Vitamin Connection Review — Take Your Medicine
Vitamin Connection is the kind of game that deserves to succeed. It's easy to pick up, exhaustively fun, and vibrantly creative. It's loaded with charm, replay value, and oodles of original ideas. It's the kind of game that every Switch owner should have in their collection one way or another.
Recently-released in digital form on the eShop, Vitamin Connection comes from indie giant WayForward Technologies, the same studio responsible for games such as Shantae and the Pirate's Curse and River City Girls.
It very well might be one of the best games on the Nintendo Switch.
Vitamin Connection Review — Take Your Medicine
Open wide y'all, it's time for the pill.
In Vitamin Connection you play as Vita-Boy and Mina-Girl, two miniature beings who pilot a tiny capsule-sized spaceship. They are mailed to the residence of the Sable family, all of whom are afflicted by some sickness or malady. The two tiny teammates use their ship to tackle everything from tickling tonsils to tuning troubled televisions.
Every sprawling level sees Vita-Boy and Mina-Girl moving on rails through the colorful, bacteria-ridden insides of each family member. Branching paths mean that some backtracking is required, but re-treading areas isn’t the slog it might seem. Not including the game’s nicely varied level design, new hazards present themselves to shake things up. Add to that a wide-ranging catalog of enemies and the more Metroidvania sections of Vitamin Connection are easier to digest.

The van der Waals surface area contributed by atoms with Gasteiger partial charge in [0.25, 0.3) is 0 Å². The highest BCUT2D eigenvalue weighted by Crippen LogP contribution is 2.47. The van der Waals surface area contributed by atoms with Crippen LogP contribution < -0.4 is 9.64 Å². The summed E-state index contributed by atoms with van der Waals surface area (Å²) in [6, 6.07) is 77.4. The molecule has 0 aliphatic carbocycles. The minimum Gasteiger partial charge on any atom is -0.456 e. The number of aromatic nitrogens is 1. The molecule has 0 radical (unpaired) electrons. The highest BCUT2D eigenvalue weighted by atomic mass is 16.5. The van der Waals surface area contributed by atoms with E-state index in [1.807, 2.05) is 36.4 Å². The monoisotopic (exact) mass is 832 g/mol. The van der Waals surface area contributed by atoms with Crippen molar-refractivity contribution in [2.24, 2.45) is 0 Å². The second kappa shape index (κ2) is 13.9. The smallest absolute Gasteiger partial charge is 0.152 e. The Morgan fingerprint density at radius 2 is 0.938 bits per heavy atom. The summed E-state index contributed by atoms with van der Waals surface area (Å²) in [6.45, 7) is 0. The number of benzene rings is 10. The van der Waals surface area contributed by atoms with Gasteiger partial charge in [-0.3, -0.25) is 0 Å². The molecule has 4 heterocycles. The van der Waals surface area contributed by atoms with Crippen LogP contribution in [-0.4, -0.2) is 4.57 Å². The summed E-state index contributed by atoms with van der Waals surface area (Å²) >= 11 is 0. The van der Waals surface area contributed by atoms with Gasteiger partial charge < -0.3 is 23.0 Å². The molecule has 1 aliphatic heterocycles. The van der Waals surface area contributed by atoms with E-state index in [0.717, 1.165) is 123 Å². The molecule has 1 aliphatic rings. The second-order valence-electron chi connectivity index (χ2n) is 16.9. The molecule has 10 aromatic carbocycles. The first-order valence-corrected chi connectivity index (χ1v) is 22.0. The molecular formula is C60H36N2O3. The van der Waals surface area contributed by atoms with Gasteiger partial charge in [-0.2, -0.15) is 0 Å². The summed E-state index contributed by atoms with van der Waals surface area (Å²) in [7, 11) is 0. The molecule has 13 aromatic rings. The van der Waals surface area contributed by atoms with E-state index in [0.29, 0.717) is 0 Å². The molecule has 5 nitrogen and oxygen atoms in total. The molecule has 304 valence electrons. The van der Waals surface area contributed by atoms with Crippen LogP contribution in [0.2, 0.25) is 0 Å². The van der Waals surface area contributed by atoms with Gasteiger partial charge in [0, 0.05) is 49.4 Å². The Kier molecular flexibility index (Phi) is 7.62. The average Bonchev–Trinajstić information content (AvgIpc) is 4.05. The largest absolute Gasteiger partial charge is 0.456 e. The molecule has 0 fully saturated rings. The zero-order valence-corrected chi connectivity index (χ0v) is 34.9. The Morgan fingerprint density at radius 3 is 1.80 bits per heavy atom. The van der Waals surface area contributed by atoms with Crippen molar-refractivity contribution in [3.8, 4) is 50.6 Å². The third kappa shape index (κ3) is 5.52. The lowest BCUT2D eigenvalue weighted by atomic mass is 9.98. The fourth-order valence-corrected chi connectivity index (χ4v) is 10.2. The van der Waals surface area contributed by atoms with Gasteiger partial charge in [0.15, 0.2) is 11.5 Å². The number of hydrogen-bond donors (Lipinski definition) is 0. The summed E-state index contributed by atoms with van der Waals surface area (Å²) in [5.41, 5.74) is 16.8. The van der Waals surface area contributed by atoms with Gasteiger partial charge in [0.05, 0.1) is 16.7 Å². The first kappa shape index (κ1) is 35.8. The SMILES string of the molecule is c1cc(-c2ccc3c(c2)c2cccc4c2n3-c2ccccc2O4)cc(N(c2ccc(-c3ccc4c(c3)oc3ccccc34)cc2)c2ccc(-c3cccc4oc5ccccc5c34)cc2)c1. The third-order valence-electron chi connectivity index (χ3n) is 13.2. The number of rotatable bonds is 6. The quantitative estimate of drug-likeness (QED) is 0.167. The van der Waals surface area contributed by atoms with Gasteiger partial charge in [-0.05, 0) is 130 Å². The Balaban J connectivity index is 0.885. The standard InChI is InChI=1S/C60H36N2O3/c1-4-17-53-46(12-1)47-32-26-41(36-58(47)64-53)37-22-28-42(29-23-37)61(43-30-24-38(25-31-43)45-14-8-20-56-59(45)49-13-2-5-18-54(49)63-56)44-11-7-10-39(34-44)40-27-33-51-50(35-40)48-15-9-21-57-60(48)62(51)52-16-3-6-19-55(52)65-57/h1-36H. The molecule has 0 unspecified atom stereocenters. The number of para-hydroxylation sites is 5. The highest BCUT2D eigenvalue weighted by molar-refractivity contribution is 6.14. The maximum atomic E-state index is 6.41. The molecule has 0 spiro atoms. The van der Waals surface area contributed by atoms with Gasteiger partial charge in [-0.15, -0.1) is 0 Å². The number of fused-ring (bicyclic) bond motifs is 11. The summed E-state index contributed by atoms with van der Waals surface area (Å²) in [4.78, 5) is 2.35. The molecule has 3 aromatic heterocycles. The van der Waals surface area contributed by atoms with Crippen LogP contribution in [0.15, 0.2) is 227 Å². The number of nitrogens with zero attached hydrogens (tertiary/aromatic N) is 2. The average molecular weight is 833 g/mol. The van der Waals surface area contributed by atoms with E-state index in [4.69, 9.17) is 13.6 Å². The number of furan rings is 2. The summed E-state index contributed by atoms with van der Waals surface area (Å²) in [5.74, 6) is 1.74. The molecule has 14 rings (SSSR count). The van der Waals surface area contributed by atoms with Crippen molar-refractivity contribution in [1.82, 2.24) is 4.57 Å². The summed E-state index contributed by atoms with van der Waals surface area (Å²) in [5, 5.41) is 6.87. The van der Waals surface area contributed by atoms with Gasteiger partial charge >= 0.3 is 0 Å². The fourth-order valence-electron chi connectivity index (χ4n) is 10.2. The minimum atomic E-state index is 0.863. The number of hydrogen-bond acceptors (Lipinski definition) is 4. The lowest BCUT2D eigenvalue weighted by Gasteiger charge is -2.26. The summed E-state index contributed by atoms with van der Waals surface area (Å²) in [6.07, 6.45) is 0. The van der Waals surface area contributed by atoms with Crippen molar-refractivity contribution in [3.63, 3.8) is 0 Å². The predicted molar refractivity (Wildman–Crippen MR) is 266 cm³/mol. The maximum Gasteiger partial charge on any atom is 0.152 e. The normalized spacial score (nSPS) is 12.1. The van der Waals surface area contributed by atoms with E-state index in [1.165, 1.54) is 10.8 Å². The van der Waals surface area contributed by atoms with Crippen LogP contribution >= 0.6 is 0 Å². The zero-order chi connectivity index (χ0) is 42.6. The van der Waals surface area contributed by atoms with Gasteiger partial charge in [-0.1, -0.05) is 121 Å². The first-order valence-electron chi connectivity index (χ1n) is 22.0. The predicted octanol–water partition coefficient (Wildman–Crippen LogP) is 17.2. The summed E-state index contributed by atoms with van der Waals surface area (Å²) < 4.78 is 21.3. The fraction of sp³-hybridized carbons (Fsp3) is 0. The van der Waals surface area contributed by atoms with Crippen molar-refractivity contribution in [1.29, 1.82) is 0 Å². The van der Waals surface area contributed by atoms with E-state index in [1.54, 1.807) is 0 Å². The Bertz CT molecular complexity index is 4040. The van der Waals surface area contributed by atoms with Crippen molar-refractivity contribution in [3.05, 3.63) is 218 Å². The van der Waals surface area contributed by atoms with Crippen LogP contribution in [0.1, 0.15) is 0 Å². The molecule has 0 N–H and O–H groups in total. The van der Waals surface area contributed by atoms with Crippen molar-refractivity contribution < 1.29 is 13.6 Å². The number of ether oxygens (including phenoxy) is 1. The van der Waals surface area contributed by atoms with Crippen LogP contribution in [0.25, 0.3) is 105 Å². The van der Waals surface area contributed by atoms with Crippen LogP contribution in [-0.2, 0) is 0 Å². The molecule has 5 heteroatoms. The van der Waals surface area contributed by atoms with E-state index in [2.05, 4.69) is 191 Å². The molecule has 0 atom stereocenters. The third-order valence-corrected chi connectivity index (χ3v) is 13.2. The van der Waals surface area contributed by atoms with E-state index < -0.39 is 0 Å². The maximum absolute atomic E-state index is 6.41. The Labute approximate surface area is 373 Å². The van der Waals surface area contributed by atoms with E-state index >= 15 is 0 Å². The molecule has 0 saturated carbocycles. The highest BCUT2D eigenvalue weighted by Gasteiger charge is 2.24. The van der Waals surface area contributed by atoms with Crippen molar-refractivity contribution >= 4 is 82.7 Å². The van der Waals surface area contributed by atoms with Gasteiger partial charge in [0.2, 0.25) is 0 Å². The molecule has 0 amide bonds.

Luckily, each level has a full map that fills out as you go so it's hard to get lost, and there's often a collectible hidden down the path less-traveled, compelling you to move forward.
To get through it all, you'll need to twist and turn your controller, aim and fire your weapon, and control the movement of your ship all at once. In single-player, you do this by yourself using either two Joy-Cons or a Pro controller. In co-op, you can split the controls between two people.
It can be a little frightening at first; every scenario involves quick thinking and fast reflexes popping as you swap between traditional controls and several types of motion controls. Luckily, it doesn't take too long to adjust to things. Any failure ends up being a light smack, especially with the game's relatively lenient checkpoint system.
In lieu of boss fights, each level subjects you to several mini-games, each of which use the Joy-Con motion controls in a different way. One minute you may be playing a rhythm section with two sets of instructions, the next you'll be guiding a hoop around a wire. In others, you'll be playing air hockey against a computer opponent.
These sections build off of each other without compromising the game’s light combat focus or its relaxed tone. Consequently, they nicely crescendo into the actual boss fight at the very end of the game.
It's showing various symptoms of "Early 2000's-itis"
Vitamin Connection reminds me of the early 2000s, a time when Japanese imports flooded the U.S., stunning us with starry-eyed wonder. Vitamin Connection could have easily been a forgotten classic of that era; it carries so much of the same style and energy.